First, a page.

Pelosi, Schumer Reject Liability Limit for Companies That Reopen
(Bloomberg) -- The top two Democrats in Congress rejected Senate Majority Leader Mitch McConnell’s call for protection against liability lawsuits for employers who reopen during the coronavirus crisis, as both parties set the stage for a partisan clash over the next aid package.
House Speaker Nancy Pelosi told reporters Tuesday that Democrats in her chamber want employees who return to work to have more safety protections, not fewer. Senate Minority Leader Chuck Schumer said he doesn’t want to see employers protected from lawsuits by workers who might be pushed to return to unsafe conditions during the pandemic.
”If an employer makes an employee do something that is untenable, shouldn’t an employee have some rights here?” Schumer said.
McConnell said Monday that his “red line” in negotiations for the next bill will be liability protections for companies that he said need protection from “an avalanche” of lawsuits from plaintiffs’ lawyers as they try to return to normal operations. The dispute highlights how the next phase of economic stimulus -- possibly the last before the 2020 elections -- risks becoming a stalemate.
He reiterated the demand Tuesday on Fox News after both Pelosi and Schumer spoke, stating that “we can’t pass another bill unless we have liability protection,” and pointing out that both chambers have to pass a bill to get it to Trump.
”The Senate is not interested in passing a bill that does not have liability protection,” McConnell said. “That’s an integral part in getting life back to normal.”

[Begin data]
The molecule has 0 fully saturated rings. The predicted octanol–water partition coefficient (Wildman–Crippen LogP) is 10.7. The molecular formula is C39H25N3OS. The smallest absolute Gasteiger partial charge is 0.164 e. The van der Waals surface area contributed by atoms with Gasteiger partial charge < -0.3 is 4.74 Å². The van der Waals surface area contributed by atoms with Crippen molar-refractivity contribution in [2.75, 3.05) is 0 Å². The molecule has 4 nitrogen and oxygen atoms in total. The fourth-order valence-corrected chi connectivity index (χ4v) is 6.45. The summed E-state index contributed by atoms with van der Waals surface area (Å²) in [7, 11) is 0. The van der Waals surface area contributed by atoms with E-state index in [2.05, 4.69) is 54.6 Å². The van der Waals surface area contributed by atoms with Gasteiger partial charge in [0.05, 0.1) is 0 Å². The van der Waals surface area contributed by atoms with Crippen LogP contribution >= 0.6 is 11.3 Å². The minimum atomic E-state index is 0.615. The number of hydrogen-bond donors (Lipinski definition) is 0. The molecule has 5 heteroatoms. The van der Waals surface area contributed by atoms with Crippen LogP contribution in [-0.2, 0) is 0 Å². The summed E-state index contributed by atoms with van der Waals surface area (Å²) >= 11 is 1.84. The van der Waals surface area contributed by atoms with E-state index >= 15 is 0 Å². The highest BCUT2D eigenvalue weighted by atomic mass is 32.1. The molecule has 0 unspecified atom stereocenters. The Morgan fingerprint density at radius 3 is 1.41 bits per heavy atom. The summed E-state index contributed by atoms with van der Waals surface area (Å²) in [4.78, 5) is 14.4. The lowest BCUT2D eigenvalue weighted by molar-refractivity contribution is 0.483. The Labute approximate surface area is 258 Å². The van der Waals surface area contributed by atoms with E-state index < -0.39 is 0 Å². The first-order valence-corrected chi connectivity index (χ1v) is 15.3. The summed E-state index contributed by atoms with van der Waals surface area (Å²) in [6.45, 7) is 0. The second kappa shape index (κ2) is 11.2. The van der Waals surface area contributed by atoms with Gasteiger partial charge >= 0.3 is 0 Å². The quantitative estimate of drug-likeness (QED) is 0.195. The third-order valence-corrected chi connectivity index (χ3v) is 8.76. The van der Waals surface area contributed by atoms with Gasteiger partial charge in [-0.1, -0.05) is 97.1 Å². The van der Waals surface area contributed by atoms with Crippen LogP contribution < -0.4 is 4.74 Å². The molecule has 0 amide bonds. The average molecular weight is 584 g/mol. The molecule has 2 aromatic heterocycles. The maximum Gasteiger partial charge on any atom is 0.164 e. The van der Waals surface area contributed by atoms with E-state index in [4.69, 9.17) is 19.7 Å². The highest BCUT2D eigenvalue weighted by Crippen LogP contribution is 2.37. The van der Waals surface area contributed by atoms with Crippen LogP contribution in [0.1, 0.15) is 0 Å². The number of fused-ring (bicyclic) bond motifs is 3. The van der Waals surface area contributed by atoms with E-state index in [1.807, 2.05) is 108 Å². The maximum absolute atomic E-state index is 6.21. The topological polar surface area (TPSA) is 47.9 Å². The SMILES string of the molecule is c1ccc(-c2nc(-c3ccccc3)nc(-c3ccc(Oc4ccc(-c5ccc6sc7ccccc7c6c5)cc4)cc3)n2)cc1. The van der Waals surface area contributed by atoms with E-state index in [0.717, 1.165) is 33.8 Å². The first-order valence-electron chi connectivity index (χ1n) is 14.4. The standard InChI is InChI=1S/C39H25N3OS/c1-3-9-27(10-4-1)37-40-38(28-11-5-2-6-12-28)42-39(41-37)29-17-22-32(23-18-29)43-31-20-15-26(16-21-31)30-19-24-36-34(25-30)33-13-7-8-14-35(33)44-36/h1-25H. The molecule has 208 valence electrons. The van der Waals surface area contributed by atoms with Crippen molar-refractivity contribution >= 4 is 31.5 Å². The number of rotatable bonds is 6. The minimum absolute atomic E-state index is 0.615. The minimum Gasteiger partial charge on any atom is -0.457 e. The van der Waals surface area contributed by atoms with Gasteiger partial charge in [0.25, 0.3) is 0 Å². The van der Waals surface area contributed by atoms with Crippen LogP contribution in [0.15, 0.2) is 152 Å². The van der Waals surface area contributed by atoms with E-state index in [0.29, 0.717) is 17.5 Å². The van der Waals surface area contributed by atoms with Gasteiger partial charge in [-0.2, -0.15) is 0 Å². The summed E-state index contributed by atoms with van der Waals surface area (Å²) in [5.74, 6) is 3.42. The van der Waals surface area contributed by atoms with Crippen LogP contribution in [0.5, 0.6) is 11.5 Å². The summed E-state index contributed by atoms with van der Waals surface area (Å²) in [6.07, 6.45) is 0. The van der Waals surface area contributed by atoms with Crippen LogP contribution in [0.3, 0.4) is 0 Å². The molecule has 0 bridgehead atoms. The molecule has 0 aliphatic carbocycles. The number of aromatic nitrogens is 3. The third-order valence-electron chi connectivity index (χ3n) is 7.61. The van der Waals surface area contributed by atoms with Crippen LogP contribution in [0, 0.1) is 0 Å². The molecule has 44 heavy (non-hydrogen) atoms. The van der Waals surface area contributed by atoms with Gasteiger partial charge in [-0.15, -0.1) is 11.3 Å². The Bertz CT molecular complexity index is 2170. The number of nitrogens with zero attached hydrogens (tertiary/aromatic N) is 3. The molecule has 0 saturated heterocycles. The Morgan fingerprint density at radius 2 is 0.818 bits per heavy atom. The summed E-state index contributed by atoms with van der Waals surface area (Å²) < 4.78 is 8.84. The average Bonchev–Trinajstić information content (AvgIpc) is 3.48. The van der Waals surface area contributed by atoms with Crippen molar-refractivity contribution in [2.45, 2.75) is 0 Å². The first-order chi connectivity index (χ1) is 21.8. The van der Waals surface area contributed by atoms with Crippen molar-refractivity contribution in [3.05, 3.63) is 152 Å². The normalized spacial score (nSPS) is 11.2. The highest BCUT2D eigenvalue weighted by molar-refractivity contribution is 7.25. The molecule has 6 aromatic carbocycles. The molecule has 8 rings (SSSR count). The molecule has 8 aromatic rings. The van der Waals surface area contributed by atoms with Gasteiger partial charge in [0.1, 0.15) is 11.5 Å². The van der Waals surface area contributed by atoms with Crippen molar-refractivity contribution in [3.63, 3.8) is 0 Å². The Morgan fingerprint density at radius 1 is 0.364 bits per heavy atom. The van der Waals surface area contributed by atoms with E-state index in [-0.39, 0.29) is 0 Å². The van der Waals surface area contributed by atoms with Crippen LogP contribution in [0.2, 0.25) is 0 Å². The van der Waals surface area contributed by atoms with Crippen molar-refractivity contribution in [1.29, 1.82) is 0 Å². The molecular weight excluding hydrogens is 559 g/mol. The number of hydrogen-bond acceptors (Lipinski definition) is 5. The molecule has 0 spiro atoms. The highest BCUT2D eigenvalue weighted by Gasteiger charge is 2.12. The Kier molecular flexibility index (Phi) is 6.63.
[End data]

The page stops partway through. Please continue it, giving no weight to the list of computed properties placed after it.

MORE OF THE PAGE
McConnell this week has indicated he would be willing to back some aid to state and local governments after blocking Democratic demands for such funds in the $484 billion package that passed Congress last week.
Such funding is likely to be the backbone of the next measure. The Senate will convene in Washington on May 4 to prepare for further action to respond to the coronavirus pandemic. In the House, plans to return next week have been delayed because of concerns about infection expressed by the House physician.
Pelosi told reporters on a conference call Tuesday that House Democrats are crafting their own measure to be considered after the chamber returns to work. She said she anticipates states will receive $500 billion -- an amount requested by the National Governors Association -- and that municipal and local governments will get hundreds of billions as well.
Such high allotments are expected to run into GOP opposition, as are her plans to give states more Medicaid money and to help fund voting by mail in the fall elections. Republicans see voting by mail as more advantageous to Democrats.
In the Senate, meanwhile, Schumer and other top Democrats on Tuesday laid out immigration demands expected to face push-back from the Trump administration and some Republicans in Congress.
Democrats are seeking an extension of work authorizations for certain immigrants in jobs deemed “essential” to addressing the coronavirus outbreak. That includes 200,000 young undocumented immigrants who were protected from deportation by President Barack Obama’s Deferred Action for Childhood Arrivals executive order, and another 130,000 immigrants in the U.S. under Temporary Protected Status.
“Every day these DACA and TPS recipients put themselves in danger,” Schumer said. “More than ever they need our support.”
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